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The Poltergeist Trilogy

Poltergeist (March 20/09)

Though it's not quite able to live up to its reputation as a seminal horror effort, Poltergeist is nevertheless a compelling and consistently creepy piece of work that boasts an impressively cinematic sense of style and several above average performances. The movie follows the Freeling family - which includes Craig T. Nelson's Steve, JoBeth Williams' Diane, and Heather O'Rourke's Carol Anne - as they find themselves forced to contend with malicious spirits within their home, with the disappearance of Carol Anne triggering the arrival of several paranormal experts (led by Zelda Rubinstein's Tangina). There's little doubt that Poltergeist's opening half hour stands as its most effective and enthralling stretch, as director Tobe Hooper does a superb job of establishing the central characters and their seemingly placid suburban neighborhood - with the title creatures' appearance on the scene initially viewed as nothing more than a playful disturbance. Hooper, working from Steven Spielberg, Michael Grais, and Mark Victor's screenplay, effectively ensures that the movie remains plausible even in the face of several increasingly outlandish elements, though it's worth noting that the sluggish midsection does prove a test to one's patience (ie nothing much of interest occurs in the stretch between Carol Anne's disappearance and Tangina's arrival). There's no denying that the uniformly strong performances go a long way towards compensating for the sporadically puzzling behavior of the characters, with the family's less-than-horrified reaction to the Carol Anne situation and their head-scratching decision to return to the house following Carol Anne's return certainly ranking high on the film's list of baffling inconsistencies. The special-effects heavy finale remains quite potent all these years later, while the inclusion of several impressively brutal sequences (ie the notorious bathroom-mirror interlude) ensures that one is still forced to marvel at the movie's PG rating. Poltergeist's myriad of positive elements ultimately makes it relatively easy to overlook the film's few missteps, with the ineffectiveness of the two sequels only cementing its undeniably accomplished nature.

out of


Poltergeist II: The Other Side (February 15/10)

As needless a sequel as one could envision, Poltergeist II: The Other Side follows the Freeling family (Craig T. Nelson's Steve, JoBeth Williams' Diane, Oliver Robins' Robbie, and Heather O'Rourke's Carol Anne) as they're once again forced to fend for their lives after a vicious demon sets its sights on young Carol Anne. There's never a point at which Poltergeist II: The Other Side is entirely able to justify its existence, as the film primarily comes off as a bland rehash of its superior predecessor - with the less-than-fresh atmosphere perpetuated by interludes of an undeniably familiar nature (ie a riff on the original's legendary bathroom sequence). The exceedingly deliberate pace with which director Brian Gibson has infused the proceedings is exacerbated by an opening hour that's almost hopelessly uneventful, as the ongoing emphasis on various time-killing elements ensures that one is simply unable to wholeheartedly connect to the Freelings' increasingly perilous plight. The inclusion of a few admittedly compelling stand-alone sequences can't quite compensate for the pervasively pointless vibe, and although the stars are as personable as ever (Nelson is especially charismatic here), Poltergeist II: The Other Side is ultimately unable to replicate the first film's atmosphere of familial drama and outrageous horror.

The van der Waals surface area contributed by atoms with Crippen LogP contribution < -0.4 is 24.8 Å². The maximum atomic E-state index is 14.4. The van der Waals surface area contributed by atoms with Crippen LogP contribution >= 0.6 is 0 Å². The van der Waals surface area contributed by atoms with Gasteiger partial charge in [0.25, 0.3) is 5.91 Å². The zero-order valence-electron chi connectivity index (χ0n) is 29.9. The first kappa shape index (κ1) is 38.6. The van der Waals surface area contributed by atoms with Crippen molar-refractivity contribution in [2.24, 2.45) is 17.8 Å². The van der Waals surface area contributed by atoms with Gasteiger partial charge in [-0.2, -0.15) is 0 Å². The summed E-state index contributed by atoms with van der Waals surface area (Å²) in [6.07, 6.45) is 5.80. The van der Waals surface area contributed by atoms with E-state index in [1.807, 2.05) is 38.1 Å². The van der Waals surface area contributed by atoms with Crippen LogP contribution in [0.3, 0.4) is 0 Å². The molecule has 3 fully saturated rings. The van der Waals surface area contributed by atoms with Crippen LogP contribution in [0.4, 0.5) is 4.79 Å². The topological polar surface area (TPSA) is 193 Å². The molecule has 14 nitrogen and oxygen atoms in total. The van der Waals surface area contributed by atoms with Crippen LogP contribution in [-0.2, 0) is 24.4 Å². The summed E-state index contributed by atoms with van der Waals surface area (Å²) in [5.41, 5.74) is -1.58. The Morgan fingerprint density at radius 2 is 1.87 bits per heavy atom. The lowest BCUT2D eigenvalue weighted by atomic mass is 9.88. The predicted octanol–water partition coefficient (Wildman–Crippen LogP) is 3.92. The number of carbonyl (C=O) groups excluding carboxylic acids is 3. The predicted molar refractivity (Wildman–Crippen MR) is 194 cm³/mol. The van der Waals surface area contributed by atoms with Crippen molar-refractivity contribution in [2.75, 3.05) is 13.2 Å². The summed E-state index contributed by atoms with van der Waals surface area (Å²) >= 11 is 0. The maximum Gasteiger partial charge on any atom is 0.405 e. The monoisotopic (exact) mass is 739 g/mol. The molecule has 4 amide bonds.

out of


Poltergeist III (February 18/10)

Picking up shortly after the events of the second installment, Poltergeist III follows young Carol Anne (Heather O'Rourke) as she's inexplicably sent to live with her uncle (Tom Skerritt's Bruce Gardner) and his family (Nancy Allen's Patricia and Lara Flynn Boyle's Donna) in a rather sinister Chicago high-rise. It's worth noting that Poltergeist III initially benefits from its change of locale, as director Gary Sherman - working from a script cowritten with Brian Taggert - does a nice job of infusing the proceedings with several admittedly creepy mirror-related bits of business (ie a character will walk away while his or her reflection remains still). It's just as clear, however, that Poltergeist III's pervasively aimless sensibilities inevitably render its positive attributes moot, with the almost unwatchable final half hour - in which the uniformly underdeveloped characters are left with little to do but run around and scream - effectively ensuring that the film seriously wears out its welcome as it approaches its expectedly over-the-top finale. The final result is an endeavor that undoubtedly falls right in line with its entirely underwhelming predecessor, and it's ultimately difficult to envision even die-hard fans of the original movie finding anything here worth embracing.

out of

About the DVDs: Poltergeist arrives on blu-ray armed with a striking transfer and a 31-minute behind-the-scenes featurette (and there's also a booklet covering the cast and production).